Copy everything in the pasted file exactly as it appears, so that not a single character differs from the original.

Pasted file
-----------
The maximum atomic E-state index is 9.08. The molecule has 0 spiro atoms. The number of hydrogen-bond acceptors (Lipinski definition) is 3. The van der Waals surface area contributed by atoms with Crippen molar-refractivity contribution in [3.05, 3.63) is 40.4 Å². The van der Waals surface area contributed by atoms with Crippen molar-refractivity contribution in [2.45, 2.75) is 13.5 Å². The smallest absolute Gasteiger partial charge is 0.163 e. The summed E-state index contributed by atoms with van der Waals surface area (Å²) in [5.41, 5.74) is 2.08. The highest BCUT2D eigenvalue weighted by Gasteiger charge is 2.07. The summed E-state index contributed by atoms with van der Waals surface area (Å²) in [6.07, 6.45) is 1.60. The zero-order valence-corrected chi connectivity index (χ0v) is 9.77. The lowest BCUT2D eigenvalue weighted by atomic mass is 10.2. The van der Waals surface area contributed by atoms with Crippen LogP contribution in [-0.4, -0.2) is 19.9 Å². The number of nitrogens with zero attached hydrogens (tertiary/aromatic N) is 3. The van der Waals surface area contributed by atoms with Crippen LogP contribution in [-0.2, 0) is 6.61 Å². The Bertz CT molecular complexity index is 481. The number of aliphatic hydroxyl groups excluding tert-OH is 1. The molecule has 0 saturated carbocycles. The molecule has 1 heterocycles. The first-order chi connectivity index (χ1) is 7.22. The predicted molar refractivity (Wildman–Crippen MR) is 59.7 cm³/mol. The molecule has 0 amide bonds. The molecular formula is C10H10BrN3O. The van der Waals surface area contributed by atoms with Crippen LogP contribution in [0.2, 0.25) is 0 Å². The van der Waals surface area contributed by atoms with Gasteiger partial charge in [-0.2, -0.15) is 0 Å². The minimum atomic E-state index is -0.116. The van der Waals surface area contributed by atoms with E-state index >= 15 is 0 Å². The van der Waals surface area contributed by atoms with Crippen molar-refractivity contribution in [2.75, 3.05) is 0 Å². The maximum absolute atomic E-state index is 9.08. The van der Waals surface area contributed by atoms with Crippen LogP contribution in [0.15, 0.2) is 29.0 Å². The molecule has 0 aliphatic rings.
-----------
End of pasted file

The maximum atomic E-state index is 9.08. The molecule has 0 spiro atoms. The number of hydrogen-bond acceptors (Lipinski definition) is 3. The van der Waals surface area contributed by atoms with Crippen molar-refractivity contribution in [3.05, 3.63) is 40.4 Å². The van der Waals surface area contributed by atoms with Crippen molar-refractivity contribution in [2.45, 2.75) is 13.5 Å². The smallest absolute Gasteiger partial charge is 0.163 e. The summed E-state index contributed by atoms with van der Waals surface area (Å²) in [5.41, 5.74) is 2.08. The highest BCUT2D eigenvalue weighted by Gasteiger charge is 2.07. The summed E-state index contributed by atoms with van der Waals surface area (Å²) in [6.07, 6.45) is 1.60. The zero-order valence-corrected chi connectivity index (χ0v) is 9.77. The lowest BCUT2D eigenvalue weighted by atomic mass is 10.2. The van der Waals surface area contributed by atoms with Crippen LogP contribution in [-0.4, -0.2) is 19.9 Å². The number of nitrogens with zero attached hydrogens (tertiary/aromatic N) is 3. The van der Waals surface area contributed by atoms with Crippen LogP contribution in [-0.2, 0) is 6.61 Å². The Bertz CT molecular complexity index is 481. The number of aliphatic hydroxyl groups excluding tert-OH is 1. The molecule has 0 saturated carbocycles. The molecule has 1 heterocycles. The first-order chi connectivity index (χ1) is 7.22. The predicted molar refractivity (Wildman–Crippen MR) is 59.7 cm³/mol. The molecule has 0 amide bonds. The molecular formula is C10H10BrN3O. The van der Waals surface area contributed by atoms with Crippen LogP contribution in [0.2, 0.25) is 0 Å². The van der Waals surface area contributed by atoms with Gasteiger partial charge in [-0.2, -0.15) is 0 Å². The minimum atomic E-state index is -0.116. The van der Waals surface area contributed by atoms with E-state index >= 15 is 0 Å². The van der Waals surface area contributed by atoms with Crippen molar-refractivity contribution in [2.75, 3.05) is 0 Å². The maximum absolute atomic E-state index is 9.08. The van der Waals surface area contributed by atoms with Crippen LogP contribution in [0.15, 0.2) is 29.0 Å². The molecule has 0 aliphatic rings.